In 2007, Apple introduced the world to the iPhone. In the same year, we saw the launch of Amazon’s Kindle and the Android operating system
IBM began working on its Watson supercomputer then as well. It seems like it’s been ages, but these major innovations only happened 12 years ago. And the speed of technological change has only gotten faster, especially with breakthroughs in artificial intelligence (AI).
As AI and other digital technologies permeate our workplaces and business practices, employees now have to acquire new skills and evolve just as quickly to keep up with the pace of change. What we find across many enterprises, however, is a growing talent gap, where people want to learn the latest necessary skills, but not enough companies are providing the right reskilling options.
According to Genpact’s own AI 360 study, 80 percent of workers say they are willing to learn new skills to take advantage of AI in their current role. Yet while more than half of senior executives state their organisations offer reskilling opportunities, only 35 percent of workers report these options are available at their companies.
Where’s the discrepancy? And why is successful reskilling not happening on a large scale? One major problem is the traditional approach that many organisations take to reskilling their workforce.
What the traditional classroom setting gets wrong
Most businesses tend to concentrate on drilling individual employees on a specific skill in traditional, “teach-and-test” classroom settings. Anyone who has been in a work-related training session, such as a seminar or lecture, knows what this is like. These sessions aim to build expertise one subject at a time, with the goal of cultivating specialists in these categories. For instance, a data science course might cover programming languages like Python and R. While data science skills are certainly important, it’s hard to say if these languages will be around in a few years’ time.
Today, such technical skills have a very short life, with new tools and practices quickly coming and going. Unfortunately, the traditional classroom concentrates too much on specific skills in isolation. These methods aren’t scalable, as there are too many new skills to continuously design courses around. What’s better is cultivating the understanding of multiple things, developing “T-shaped” talent as opposed to “I-shaped.”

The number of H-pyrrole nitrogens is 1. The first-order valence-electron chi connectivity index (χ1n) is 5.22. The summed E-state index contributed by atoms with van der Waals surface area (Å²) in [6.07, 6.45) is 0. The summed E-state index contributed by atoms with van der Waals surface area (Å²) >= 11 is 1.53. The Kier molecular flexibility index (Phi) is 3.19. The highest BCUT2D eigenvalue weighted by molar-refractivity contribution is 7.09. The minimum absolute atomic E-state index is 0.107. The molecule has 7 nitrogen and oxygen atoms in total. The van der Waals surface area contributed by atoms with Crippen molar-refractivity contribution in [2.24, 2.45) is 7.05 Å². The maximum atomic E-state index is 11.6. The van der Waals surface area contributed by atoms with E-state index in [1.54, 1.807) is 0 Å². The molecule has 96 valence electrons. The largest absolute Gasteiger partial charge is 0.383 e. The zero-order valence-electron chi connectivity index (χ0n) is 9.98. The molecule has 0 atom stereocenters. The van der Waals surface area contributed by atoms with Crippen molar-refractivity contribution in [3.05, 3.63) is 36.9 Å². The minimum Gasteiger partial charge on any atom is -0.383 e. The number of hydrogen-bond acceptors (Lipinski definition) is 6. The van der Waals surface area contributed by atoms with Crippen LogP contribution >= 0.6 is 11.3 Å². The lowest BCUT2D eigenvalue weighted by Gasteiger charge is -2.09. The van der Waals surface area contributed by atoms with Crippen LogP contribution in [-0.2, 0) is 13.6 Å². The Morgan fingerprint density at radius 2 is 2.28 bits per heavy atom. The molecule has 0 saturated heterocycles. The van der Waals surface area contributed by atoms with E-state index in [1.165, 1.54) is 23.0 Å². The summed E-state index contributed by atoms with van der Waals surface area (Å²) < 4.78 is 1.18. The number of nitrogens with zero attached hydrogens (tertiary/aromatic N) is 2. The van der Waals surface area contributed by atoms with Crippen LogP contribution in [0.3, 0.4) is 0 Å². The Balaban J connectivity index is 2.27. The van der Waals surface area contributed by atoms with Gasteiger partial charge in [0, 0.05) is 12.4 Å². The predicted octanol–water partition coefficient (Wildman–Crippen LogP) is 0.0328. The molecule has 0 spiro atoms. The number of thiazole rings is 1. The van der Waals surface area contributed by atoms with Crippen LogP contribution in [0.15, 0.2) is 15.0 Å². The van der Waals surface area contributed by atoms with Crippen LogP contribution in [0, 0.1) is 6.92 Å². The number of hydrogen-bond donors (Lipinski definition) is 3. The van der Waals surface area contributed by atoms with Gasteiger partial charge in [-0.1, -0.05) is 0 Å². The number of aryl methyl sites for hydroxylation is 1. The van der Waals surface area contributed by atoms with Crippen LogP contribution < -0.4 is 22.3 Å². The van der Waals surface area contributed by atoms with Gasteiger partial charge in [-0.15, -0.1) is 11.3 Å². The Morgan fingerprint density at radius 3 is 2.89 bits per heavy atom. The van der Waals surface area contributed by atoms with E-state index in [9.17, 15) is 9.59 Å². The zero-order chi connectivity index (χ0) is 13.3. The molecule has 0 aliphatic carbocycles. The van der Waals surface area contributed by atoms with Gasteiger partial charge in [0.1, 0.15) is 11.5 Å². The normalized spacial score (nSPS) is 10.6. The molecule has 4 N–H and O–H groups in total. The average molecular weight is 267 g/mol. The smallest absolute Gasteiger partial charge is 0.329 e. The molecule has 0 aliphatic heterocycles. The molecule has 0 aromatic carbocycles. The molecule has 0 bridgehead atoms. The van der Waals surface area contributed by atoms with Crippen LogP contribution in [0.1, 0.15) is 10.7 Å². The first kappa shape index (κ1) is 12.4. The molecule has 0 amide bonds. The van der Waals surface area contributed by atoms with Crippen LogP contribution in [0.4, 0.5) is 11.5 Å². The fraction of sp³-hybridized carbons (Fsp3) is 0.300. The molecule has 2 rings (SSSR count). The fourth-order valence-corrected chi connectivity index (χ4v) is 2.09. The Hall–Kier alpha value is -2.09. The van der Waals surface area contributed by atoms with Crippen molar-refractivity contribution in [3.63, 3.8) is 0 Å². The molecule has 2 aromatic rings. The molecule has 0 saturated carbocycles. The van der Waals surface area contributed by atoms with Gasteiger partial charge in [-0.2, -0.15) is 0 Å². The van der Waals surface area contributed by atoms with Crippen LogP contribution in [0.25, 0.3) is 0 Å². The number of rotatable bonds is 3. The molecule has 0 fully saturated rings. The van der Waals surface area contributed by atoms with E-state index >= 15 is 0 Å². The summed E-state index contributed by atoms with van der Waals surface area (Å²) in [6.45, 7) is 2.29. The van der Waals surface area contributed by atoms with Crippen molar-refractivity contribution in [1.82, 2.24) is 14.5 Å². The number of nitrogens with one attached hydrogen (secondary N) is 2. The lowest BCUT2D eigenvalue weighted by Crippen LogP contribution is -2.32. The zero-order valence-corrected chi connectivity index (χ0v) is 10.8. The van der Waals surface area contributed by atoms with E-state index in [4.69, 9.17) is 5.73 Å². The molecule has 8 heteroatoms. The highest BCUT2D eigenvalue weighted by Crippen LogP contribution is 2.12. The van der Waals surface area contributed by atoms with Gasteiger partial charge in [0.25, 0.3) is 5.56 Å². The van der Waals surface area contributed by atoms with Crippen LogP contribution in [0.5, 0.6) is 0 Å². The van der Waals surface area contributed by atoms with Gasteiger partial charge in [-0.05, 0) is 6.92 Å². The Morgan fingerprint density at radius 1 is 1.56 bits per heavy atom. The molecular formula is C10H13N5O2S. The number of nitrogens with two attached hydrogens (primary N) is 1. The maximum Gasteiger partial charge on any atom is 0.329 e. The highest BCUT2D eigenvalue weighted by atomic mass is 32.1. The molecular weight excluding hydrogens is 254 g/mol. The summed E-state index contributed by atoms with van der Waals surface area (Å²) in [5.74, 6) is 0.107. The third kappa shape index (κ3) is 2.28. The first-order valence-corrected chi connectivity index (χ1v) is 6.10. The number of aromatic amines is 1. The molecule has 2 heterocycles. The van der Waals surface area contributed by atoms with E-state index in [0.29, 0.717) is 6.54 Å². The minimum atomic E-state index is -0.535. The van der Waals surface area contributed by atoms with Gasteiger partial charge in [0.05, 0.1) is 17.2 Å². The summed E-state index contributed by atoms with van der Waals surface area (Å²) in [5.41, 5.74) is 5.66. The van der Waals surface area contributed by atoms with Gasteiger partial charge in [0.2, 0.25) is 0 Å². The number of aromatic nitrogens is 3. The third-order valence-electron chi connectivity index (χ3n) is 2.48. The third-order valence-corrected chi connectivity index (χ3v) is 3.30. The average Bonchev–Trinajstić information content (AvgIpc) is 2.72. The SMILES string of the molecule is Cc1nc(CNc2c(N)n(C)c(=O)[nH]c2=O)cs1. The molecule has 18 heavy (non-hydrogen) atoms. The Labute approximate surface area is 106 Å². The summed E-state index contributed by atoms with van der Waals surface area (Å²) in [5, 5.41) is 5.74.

Why it’s better to nurture the collective intelligence
While an I-shaped person has deep expertise in one area, a T-shaped individual can bridge many different fields even though they don’t master them in depth. Most reskilling strategies don’t focus on T-shaping and, as a result, continue to teach skills as if people will work in isolation. That’s certainly not true today, as transformative work takes a proverbial village.
For example, data scientists and financial teams often need analytics “translators” to link the two fields and identify use cases where data-driven insights could be applicable, such as financial forecasting. Wouldn’t it be better if individuals from each side had some proficiency in the other’s discipline? They don’t have to be experts—they just need to understand enough to collaborate with each other, as well as with those who are experts. Teams can interoperate better, plus share new knowledge to train their colleagues. The focus turns to the collective intelligence—rather than the individual.